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I have a JavaScript code that gets the inner text content of certain table cells in a row and displays them as a tooltip on mouseover. However, I am a novice at JavaScript and I do not know how to make the code more efficient and/or secure from exploits.

<!DOCTYPE html>
<html lang='en'>

<head>
<meta charset='utf-8' />
<title>Test page</title>
</head>

<body>

<table id='table1'>
<thead>
<tr>
<th>Name</th>
<th>Population (2000)</th>
<th>Population (2005)</th>
</tr>
</thead>
<tbody>
<tr>
<td id='placeName'>San Antonio</td>
<td>3,420</td>
<td>3,572</td>
</tr>
<tr>
<td id='placeName'>Green Valley</td>
<td>1,409</td>
<td>1,222</td>
</tr>
</tbody>
</table>
<script>
function placeTitle(row) {
elemRow = row.children[0];
row.title=elemRow.innerHTML;
}
var hoverRow = document.querySelectorAll("#table1 tbody tr"),
trLen = hoverRow.length;


var place = document.getElementById('placeName');

function placeTitle(row) {
elem = row.children[0];
elem1 = row.children[1];
elem2 = row.children[2];
row.children[0].title=elem.textContent;

elem1.title=elem.textContent + '\nPopulation (2000): ' + elem1.textContent;
elem2.title=elem.textContent + '\nPopulation (2005): ' + elem2.textContent;
}

for (i = 0; i < trLen; i++) {
hoverRow[i].setAttribute("onmouseover","javascript: placeTitle(this);");
}
</script>
</body>

</html>

 

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As far as making the code "secure from exploits", that might be tough to do with JavaScript, unless you take tactics like minification/obfuscation, etc. The suggestions below should allow the code to be more robust.

Naming

elem, elem1 and elem2 aren't very descriptive. Better names might be nameElement, populationElement1, populationElement2, etc.

Additionally, the variable in the for loop (i.e. i) is not declared using var so it is put into the global namespace.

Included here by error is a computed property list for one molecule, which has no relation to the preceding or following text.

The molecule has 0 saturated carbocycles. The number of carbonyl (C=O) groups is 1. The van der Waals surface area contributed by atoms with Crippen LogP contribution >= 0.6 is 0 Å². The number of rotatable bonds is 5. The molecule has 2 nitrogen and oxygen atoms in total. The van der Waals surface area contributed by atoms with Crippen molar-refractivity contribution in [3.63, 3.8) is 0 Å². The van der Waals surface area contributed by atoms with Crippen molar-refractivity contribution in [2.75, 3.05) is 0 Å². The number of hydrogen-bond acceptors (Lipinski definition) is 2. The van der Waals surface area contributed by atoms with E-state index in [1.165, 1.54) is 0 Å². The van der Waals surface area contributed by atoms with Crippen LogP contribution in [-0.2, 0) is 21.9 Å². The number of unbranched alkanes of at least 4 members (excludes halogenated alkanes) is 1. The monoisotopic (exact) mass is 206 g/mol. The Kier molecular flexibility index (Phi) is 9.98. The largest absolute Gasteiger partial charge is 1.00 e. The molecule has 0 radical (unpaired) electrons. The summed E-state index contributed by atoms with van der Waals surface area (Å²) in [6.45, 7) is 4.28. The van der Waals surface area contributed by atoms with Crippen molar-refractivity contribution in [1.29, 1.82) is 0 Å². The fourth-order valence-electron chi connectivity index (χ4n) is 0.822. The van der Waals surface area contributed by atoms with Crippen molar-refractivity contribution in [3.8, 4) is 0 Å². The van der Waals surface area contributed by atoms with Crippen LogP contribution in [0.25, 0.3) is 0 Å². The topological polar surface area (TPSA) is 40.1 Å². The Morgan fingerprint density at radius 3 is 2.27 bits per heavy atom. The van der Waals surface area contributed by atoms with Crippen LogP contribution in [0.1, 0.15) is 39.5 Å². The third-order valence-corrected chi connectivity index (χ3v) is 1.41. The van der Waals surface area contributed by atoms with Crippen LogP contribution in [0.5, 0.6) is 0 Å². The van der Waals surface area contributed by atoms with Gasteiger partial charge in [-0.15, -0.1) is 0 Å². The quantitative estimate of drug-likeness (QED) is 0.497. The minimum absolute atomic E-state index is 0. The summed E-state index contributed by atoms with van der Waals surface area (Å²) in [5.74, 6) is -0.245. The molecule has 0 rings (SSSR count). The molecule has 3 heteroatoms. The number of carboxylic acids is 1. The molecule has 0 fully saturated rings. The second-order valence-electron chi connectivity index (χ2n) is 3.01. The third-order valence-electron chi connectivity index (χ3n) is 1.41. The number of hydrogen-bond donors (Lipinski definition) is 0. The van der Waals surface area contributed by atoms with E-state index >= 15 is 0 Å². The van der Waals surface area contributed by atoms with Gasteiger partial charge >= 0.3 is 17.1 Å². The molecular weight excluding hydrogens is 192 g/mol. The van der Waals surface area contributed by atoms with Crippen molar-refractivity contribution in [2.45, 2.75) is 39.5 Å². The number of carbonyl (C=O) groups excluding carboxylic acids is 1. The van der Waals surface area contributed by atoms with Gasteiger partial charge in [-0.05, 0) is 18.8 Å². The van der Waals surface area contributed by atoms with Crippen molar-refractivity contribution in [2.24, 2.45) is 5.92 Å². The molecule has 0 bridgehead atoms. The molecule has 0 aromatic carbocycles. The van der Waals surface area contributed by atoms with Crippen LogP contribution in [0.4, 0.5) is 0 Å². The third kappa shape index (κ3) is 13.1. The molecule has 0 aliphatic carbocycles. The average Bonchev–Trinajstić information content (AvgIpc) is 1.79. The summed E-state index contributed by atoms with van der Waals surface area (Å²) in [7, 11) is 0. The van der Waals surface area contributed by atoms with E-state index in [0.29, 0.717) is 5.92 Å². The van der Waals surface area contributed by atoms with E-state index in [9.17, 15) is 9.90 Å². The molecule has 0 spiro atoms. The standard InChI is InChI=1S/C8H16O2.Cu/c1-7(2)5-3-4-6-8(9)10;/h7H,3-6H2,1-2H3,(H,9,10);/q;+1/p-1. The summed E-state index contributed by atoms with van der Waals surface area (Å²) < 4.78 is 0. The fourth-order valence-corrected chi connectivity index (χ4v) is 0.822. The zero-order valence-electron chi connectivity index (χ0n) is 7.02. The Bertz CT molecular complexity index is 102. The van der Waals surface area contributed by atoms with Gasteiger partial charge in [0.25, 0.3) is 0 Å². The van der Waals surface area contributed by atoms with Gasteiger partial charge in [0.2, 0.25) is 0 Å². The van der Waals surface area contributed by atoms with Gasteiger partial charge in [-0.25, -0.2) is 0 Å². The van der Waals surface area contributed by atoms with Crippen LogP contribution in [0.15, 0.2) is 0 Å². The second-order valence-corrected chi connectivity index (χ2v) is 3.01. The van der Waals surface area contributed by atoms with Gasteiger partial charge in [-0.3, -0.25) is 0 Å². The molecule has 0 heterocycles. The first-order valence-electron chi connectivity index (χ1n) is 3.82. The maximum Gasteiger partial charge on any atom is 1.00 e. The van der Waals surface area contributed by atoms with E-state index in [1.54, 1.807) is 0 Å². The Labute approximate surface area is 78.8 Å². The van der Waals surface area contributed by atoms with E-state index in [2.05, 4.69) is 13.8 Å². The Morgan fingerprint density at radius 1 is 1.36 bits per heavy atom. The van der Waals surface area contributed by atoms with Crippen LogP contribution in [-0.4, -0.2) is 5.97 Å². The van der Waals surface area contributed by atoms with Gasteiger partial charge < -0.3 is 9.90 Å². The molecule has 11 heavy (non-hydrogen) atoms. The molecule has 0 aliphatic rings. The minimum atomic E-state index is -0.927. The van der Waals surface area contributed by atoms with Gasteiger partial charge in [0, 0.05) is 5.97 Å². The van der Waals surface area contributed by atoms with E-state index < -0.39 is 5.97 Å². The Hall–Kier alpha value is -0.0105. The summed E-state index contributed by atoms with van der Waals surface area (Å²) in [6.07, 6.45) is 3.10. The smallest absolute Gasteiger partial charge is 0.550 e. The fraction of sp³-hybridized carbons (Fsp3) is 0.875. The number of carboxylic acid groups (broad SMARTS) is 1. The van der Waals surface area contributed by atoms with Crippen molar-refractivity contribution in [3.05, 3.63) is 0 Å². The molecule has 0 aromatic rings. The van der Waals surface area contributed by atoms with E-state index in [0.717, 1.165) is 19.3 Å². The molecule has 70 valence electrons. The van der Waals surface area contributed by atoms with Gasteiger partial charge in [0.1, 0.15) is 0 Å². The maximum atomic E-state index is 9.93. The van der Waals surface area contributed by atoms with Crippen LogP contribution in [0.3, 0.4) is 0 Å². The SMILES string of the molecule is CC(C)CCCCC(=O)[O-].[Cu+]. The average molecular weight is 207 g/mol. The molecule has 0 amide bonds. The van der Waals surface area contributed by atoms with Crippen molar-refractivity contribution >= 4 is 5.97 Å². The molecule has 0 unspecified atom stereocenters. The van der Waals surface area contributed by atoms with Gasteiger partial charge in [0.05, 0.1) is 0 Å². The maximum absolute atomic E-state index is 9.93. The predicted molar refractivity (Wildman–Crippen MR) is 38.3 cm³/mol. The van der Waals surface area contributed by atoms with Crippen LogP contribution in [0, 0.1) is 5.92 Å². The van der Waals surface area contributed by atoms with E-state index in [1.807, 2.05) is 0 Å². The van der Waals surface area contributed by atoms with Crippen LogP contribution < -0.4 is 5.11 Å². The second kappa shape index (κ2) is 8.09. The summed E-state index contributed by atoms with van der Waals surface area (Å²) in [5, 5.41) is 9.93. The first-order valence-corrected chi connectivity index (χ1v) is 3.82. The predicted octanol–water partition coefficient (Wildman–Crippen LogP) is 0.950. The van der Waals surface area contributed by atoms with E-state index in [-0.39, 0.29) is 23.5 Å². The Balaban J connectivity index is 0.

Allow number of population columns to be dynamic

Currently the code only allows two columns of populations, and hard-coded to years 2000 and 2005. The table headers could have a class added:

<th>Name</th>
<th class="populationHeader">Population (2000)</th>
<th class="populationHeader">Population (2005)</th>

Then those population headers can be fetched from the DOM using document.getElementsByClassName() and stored in a variable:

var populationHeaders = document.getElementsByClassName('populationHeader');

Then the function placeTitle() can iterate over those titles and add the title attributes to the elements using the iterator variable, eliminating the need for elem1 and elem2:

for (var k = 0; k < populationHeaders.length; k++) {
    var populationCell = row.children[k+1];
    populationCell.title = nameElement.textContent + '\n' + populationHeaders[k].textContent+':' + populationCell.textContent;
}

Setting the titles on mouseover?

Why call placeTitle() when the use mouses over each row? This can lead to calling the function hundreds of times when it really only needs to be called once. So instead of the following:

for (i = 0; i < trLen; i++) {
    hoverRow[i].setAttribute("onmouseover","javascript: placeTitle(this);");